Narrow the Scope of Marketing Channels

When you evaluate the marketing surface area of your national counterpart, you’ll see that they’re everywhere. They’re on Facebook. They’re on TV. They’re on billboards. They’re on all of it.

As we mentioned in a previous section, those companies have the funds to afford that widespread coverage regardless of whether it’s working.

Narrowing your marketing to 1 or 2 channels that you know generate strong returns will help you:

  • Achieve predictable results from that channel.

  • Invest money confidently in that channel.

  • Learn what works and what doesn’t with that channel.

  • Increase efficiency and effectiveness using that channel.

  • Reach the necessary spending level for that channel to be effective.

  • Prevent losing money and resources from ineffective channels.

Use Size to Your Advantage

Size can be a strength of the national brands but can also be a weakness, and your marketing strategy should exploit that weakness.

If you’ve spoken to enough customers who were unhappy with the services a national brand provided, then you already know their weaknesses.

Maybe it’s poorly trained staff, lack of communication, lagging responsiveness, inaccessibility, international call centers, poor customer service, etc.

Whatever their weakness is, your company should capitalize on it by ensuring that your size and locality allow you to offer what your national counterpart is lacking.

It’s important to note that this can be done without running smear campaigns where you directly call out your national competitor.

Sharpen Your Appearance on Digital Platforms

Since the dawn of time, consumers have based a huge majority of their opinion and trust on appearance. And in today’s digital world, consumers are judging companies based on their digital or online appearance.

When you look up any national brand in your industry, you’ll notice they’ve got plenty of original photos of their work and team on Google, on their social media pages, and on their website.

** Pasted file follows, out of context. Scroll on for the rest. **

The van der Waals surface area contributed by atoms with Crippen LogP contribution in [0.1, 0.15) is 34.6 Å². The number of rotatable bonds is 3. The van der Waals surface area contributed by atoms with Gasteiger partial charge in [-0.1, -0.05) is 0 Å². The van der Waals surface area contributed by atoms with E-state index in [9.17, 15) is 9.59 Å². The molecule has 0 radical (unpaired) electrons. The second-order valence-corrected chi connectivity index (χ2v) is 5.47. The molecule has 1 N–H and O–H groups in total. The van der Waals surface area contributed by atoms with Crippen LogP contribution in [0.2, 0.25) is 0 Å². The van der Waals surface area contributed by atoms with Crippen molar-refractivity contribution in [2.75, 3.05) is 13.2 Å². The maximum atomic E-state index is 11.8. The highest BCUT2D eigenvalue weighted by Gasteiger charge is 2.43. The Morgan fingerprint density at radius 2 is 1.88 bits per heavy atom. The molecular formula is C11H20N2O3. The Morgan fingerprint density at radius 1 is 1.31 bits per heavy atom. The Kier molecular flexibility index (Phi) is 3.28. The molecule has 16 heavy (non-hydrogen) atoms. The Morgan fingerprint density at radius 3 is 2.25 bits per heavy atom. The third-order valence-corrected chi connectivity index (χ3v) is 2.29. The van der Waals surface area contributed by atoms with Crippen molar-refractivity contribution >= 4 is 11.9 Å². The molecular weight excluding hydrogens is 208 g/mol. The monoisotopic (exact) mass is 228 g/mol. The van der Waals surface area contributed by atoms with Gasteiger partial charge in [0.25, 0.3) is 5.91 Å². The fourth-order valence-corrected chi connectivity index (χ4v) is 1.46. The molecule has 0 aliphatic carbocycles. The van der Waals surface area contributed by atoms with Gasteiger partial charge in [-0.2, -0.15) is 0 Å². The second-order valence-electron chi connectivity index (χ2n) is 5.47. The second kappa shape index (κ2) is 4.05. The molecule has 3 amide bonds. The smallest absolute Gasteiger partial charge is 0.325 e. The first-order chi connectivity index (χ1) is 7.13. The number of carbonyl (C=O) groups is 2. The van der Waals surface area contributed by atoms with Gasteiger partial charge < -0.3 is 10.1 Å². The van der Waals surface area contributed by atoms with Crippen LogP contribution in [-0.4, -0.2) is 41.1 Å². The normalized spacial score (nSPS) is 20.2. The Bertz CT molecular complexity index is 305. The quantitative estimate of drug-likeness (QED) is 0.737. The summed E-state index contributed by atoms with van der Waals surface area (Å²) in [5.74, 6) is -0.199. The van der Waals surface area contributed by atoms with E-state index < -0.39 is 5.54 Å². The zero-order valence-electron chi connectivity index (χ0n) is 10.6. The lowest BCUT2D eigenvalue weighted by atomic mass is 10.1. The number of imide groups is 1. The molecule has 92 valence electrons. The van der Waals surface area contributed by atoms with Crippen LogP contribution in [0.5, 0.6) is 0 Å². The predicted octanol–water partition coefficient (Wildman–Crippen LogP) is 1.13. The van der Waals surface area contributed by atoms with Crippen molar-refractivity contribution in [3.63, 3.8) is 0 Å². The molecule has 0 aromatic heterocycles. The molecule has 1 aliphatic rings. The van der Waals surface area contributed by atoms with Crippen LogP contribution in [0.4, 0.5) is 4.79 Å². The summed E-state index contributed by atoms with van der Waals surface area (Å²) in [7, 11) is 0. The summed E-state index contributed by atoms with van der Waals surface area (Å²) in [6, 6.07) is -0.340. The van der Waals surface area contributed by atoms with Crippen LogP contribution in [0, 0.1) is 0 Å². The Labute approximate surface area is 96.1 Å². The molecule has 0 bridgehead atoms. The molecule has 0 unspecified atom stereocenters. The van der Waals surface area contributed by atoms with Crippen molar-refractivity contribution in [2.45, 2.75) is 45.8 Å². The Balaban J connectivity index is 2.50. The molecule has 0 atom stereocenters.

If you click onto their website, you’ll see a website with a modern design, quality photos, and maybe even video. And whether you view the website on your computer or on your phone, you’ll see that the website is easy to use regardless of the device you’re on.

This is what a sharp online appearance looks like. And contrary to popular belief, any local company can achieve it!

That’s right, you can go toe-to-toe with your national counterparts online by investing in your digital appearance.

It can start by investing $400-$700 to get professional photos taken of your work and team, then investing a couple thousand dollars into redesigning your website.

It seems like a huge investment, but the returns will far outweigh the cost.

Spruce Up Your Sales and Marketing Materials

If your company is in an industry that sells high ticket services such as residential or commercial design/build landscaping, floor covering installations, pool installations, etc.; then you probably have materials both print and digital that you send to potential customers.

These can take the form of brochures, case studies, portfolios, leave-behinds, flyers, market reports, etc.

If it has been a few years since you’ve had those materials made, then it’s time you have them updated.

Design styles and preferences change year by year, and though consumers are not graphic designers, they intuitively know when something is out of date.

By spending a few hundred dollars to update the information, photos, and designs in your marketing and sales materials, you can spruce up another aspect of your company’s appearance.

Just like improving your digital appearance, this is another step you can take to compete with your national counterpart without spending too much money.